Roller Dam Safety

The sign on the left shows how close the Coast Guard sign is to the upstream end of the fishing float where a good number of people enjoy fishing for walleyes, perch and other species. Boaters are reminded to stay on the southside of the danger line, 150 ft. away from the roller gates of Lock & Dam No. 7 in Dresbach. 

By Craig Moorhead

The Caledonia Argus

Small boats and roller dams can sometimes create a dangerous combination. And Minnesota DNR conservation officer Tyler Ramaker has seen those elements mixing at Lock & Dam No. 7 in recent weeks.

“The closed area below the Dresbach dam has been drawing anglers,” Ramaker reported. “We see it when perch and walleye are moving up towards the dams to spawn. It can be a great place to fish. And that’s what’s so tempting about the closure, is that there’s fish there. 

“What I have learned in the last couple weeks is that the Corps of Engineers has removed some of the signage that boaters and anglers are used to seeing, that had words to the effect of: ‘Danger, closed area,’ or ‘No entry beyond this point.’ But what remains are the coast guard symbols on the east and west banks, and when you draw a line between those, anything upstream is within the closed area. So the closed area itself has not changed, but the representation of it has. And that has confused some anglers who are fishing from boats, and taken some boaters by surprise.”

Ramaker said regulations that remain in place keep waters 150 feet below the dam closed, as well as an area 600 feet above the dam in Pool 7. It’s intended to reduce injuries and – in some cases - the loss of life. 

In the spring of 2017, a Lansing, Iowa man was drowned when his boat capsized and went under the roller gates at Lock and Dam 8, near Genoa. Authorities reported the man had tried to anchor in a restricted area, but the device failed to hold the boat in place.

As far as the closed area near Dresbach dam, “If boaters are experienced they can inch their way in there and put their trolling motors on spot lock or anchor and fish just below the closure,” Ramaker noted. “That’s not illegal. In fact, you can even cast into the closed area (from below). The closed area is specific to boats, so you can cast your jig into the area...”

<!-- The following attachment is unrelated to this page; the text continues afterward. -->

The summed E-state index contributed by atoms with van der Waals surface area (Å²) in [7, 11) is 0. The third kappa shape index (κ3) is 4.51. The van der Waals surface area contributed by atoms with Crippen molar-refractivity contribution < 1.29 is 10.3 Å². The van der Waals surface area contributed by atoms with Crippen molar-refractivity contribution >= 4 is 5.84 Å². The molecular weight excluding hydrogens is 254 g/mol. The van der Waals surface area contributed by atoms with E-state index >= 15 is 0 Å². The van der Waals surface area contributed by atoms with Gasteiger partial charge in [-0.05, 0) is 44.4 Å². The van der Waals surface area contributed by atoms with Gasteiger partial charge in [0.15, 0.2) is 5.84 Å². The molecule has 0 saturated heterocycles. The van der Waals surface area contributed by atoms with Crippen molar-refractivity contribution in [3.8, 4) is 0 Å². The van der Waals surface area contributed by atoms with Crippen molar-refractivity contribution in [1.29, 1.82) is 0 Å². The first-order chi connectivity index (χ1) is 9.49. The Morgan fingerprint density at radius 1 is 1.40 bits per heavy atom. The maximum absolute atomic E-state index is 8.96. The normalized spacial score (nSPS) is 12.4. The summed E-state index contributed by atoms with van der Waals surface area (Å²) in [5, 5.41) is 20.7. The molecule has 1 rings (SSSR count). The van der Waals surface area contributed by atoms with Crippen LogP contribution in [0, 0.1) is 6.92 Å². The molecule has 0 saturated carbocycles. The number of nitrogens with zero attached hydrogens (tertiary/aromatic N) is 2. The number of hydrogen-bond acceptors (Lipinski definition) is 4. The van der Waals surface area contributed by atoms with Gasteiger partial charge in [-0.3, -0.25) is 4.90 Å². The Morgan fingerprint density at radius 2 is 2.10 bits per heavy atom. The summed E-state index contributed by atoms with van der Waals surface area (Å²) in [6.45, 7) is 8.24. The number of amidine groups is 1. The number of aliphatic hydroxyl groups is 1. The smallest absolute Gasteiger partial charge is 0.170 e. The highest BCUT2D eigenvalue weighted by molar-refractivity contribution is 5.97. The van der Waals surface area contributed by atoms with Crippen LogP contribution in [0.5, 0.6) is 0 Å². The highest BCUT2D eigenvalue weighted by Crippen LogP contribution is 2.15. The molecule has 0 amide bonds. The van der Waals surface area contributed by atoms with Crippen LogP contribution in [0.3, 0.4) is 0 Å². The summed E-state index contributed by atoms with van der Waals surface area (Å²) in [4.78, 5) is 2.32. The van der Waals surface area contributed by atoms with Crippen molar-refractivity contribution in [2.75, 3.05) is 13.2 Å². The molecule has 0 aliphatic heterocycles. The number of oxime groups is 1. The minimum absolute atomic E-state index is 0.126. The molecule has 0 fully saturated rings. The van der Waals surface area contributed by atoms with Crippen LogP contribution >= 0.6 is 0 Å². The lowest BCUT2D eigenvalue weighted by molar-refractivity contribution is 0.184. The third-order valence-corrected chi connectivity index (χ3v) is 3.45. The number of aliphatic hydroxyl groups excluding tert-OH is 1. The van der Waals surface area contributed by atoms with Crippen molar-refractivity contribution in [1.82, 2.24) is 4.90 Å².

Drawing an imaginary line between the marker signs isn’t difficult, he added. And there’s another marker to check when water levels are near normal or lower. “There is a buoy on the downstream side in the center of the channel, that oftentimes is covered due to high water. That’s just another indicator for boaters that they’re really trying to look for, to line up that buoy if they can see it...

“If you know where it is and you know where those symbols are, it’s easy. You can line them up on either side of the river... 

“Ultimately, it’s no different from any other hunting or fishing regulation. Hunters and anglers are ultimately responsible for their behavior and for knowing what those symbols mean. But sometimes where it does hang some people up is when someone from central Wisconsin or Minnesota arrives and is not familiar with all the symbols (on the Mississippi) and what to look for. They are not seeing these when they fish their home lake, but when you boat on the river, you are in a different boating environment. There’s an education that you need to come prepared with to safely operate on the river...

“Novice boaters can be at risk, but unfortunately, what you oftentimes see is that experienced boaters are the ones that become complacent and put themselves in a (dangerous) position... Sadly, sometimes they are the people who are hurt or killed. People who have lost that respect for the power of the river.”

Currents, especially near the dams, can be extremely powerful, the officer noted.

“If it will take a boat under, it certainly will take a human under even with any sort of life jacket on. You don’t stand a chance.”

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